MM: I sleep in the gym. I wake up
when sparring comes. I spar about 7 to 8 rounds a day. Last week I boxed 27
rounds all with professionals and maybe another amateur that's still in the
Golden Gloves. I go running at night before bed. I’d rather spar than do
anything else. You got guys that hit the bag all day but not me. I like to
hit people all day. When I sleep I dream about hitting people.
SA: Where and
who do you train with?
I train in Starrett City Boxing Gym
in East New York, Brooklyn. Right next to Brownsville. Former World Champion
Luis Callazo trains there too, along with me, title contender Danny Jacobs,
Middleweight Champion Curtis Stevens, Heavyweight contender Vinny Maddalone,
and Jr. Middleweight Dushane "Tyson" Crooks. I box with all of those guys
before their fights. I'm also in camp with Light-Heavyweight prospect Travis
Peterkin. I give all these guys work, whatever they need - 7, 9 rounds,
whatever. I just want to box.
SA: So how
important is sparring as a part of your preparation?
MM: Sparring is very important to me.
It allows me to see and visualize what I am actually capable of in the ring.
I treat an actual boxing match differently but in sparring, I work on
technique. Sometimes you have guys that want to go to war in the gym. I take
advantage of those guys because they are animals that are afraid to use
their skill. I usually make guys like that quit after the 3rd round. I spar
with everyone, it doesn't matter to me. When I step in the gym I yell out "LET
THE BEATINGS BEGIN!" That lets everyone know I'm ready to work. Whatever,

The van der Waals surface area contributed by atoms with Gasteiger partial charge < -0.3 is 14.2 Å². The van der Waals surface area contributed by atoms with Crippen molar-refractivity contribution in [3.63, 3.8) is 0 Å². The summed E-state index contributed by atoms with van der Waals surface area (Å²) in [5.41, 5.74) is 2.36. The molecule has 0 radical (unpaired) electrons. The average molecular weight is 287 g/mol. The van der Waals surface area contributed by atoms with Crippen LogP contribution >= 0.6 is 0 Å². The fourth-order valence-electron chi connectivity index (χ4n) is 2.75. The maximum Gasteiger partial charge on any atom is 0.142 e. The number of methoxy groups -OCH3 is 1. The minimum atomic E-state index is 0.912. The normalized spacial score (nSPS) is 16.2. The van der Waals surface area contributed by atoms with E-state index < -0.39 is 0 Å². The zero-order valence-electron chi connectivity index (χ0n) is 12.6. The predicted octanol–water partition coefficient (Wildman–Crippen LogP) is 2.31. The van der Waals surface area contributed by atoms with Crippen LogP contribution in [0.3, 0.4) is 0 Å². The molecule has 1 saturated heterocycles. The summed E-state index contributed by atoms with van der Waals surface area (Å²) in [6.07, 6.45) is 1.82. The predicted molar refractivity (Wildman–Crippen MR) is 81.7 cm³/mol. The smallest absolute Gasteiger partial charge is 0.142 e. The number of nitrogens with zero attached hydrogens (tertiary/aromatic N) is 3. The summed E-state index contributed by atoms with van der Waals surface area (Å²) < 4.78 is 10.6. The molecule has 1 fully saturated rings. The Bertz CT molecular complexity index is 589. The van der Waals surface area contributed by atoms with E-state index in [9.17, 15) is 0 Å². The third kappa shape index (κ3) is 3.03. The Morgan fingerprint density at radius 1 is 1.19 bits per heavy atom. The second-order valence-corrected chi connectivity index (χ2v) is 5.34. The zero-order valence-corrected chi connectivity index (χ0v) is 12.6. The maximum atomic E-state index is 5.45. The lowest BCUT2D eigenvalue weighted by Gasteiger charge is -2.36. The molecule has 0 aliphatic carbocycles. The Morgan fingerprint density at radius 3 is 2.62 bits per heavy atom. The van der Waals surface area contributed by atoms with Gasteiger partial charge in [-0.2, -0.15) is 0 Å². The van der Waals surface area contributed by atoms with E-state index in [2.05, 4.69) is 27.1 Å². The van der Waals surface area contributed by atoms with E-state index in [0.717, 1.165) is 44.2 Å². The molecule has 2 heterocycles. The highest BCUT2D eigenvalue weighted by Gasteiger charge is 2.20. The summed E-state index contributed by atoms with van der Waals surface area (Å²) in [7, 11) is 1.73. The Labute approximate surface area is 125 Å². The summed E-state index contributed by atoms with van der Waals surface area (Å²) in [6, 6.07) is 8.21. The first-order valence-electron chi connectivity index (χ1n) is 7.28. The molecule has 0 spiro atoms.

whoever, whenever. I take em all from Flyweight to their Momma's Weight!
SA: Also, how
important is mental preparation for you before a fight?
MM: My mental preparation before a
fight is important. I stay cool, calm, focused and ready to work. There was
a point where these robberies where messing with my head, but I told myself
“forget the judges and just do my job”. I'm not one of their favorites; they
must think I'm just a kid off the street or something until they see me
fight. I come to hurt, so that's all that’s on my mind before a fight. I’m
gonna break something or die trying. Like I said before, the last guy I
fought, I broke his nose.
SA: Let’s talk a bit more about that last fight you refer
to. What are your thoughts on it?
MM: My last fight
was complete trash, even though I was the main event. I was sharp, knocked
the guy down, and broke his nose. The last round they took a point away from
my opponent for holding and he still won a 3-2 decision. It was so bad that
the guy running the golden gloves told me it was complete B.S.! I was in the
guy's hometown and the crowd booed him after they heard the decision. People
were running up to me like I was famous or something and they were really
angry at the judges. Them telling me “you’re the winner” - that was a great